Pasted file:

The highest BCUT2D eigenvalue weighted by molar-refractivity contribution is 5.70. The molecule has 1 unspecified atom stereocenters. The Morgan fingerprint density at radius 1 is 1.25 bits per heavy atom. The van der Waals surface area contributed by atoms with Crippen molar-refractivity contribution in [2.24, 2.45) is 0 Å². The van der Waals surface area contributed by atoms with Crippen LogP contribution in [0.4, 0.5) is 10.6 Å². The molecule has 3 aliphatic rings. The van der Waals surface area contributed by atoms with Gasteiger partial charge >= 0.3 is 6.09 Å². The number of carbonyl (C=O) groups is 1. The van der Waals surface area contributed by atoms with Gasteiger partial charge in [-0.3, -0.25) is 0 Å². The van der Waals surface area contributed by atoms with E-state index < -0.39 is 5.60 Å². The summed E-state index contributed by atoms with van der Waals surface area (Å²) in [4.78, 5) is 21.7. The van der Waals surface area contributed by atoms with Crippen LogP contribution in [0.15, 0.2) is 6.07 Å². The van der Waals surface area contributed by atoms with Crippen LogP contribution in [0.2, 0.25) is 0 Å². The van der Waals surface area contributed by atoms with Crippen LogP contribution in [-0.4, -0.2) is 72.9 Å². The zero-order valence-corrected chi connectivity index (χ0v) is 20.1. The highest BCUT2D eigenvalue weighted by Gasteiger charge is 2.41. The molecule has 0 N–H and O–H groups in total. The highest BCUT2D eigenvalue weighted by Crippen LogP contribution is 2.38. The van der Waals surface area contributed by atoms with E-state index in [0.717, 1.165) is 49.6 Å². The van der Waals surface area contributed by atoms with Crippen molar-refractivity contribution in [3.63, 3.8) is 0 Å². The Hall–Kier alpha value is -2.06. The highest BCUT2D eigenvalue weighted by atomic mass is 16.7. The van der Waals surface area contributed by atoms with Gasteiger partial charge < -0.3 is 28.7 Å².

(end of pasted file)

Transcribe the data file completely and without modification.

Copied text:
The highest BCUT2D eigenvalue weighted by molar-refractivity contribution is 5.70. The molecule has 1 unspecified atom stereocenters. The Morgan fingerprint density at radius 1 is 1.25 bits per heavy atom. The van der Waals surface area contributed by atoms with Crippen molar-refractivity contribution in [2.24, 2.45) is 0 Å². The van der Waals surface area contributed by atoms with Crippen LogP contribution in [0.4, 0.5) is 10.6 Å². The molecule has 3 aliphatic rings. The van der Waals surface area contributed by atoms with Gasteiger partial charge >= 0.3 is 6.09 Å². The number of carbonyl (C=O) groups is 1. The van der Waals surface area contributed by atoms with Gasteiger partial charge in [-0.3, -0.25) is 0 Å². The van der Waals surface area contributed by atoms with E-state index < -0.39 is 5.60 Å². The summed E-state index contributed by atoms with van der Waals surface area (Å²) in [4.78, 5) is 21.7. The van der Waals surface area contributed by atoms with Crippen LogP contribution in [0.15, 0.2) is 6.07 Å². The van der Waals surface area contributed by atoms with Crippen LogP contribution in [0.2, 0.25) is 0 Å². The van der Waals surface area contributed by atoms with Crippen LogP contribution in [-0.4, -0.2) is 72.9 Å². The zero-order valence-corrected chi connectivity index (χ0v) is 20.1. The highest BCUT2D eigenvalue weighted by Gasteiger charge is 2.41. The molecule has 0 N–H and O–H groups in total. The highest BCUT2D eigenvalue weighted by Crippen LogP contribution is 2.38. The van der Waals surface area contributed by atoms with E-state index in [0.717, 1.165) is 49.6 Å². The van der Waals surface area contributed by atoms with Crippen molar-refractivity contribution in [3.63, 3.8) is 0 Å². The Hall–Kier alpha value is -2.06. The highest BCUT2D eigenvalue weighted by atomic mass is 16.7. The van der Waals surface area contributed by atoms with Gasteiger partial charge < -0.3 is 28.7 Å².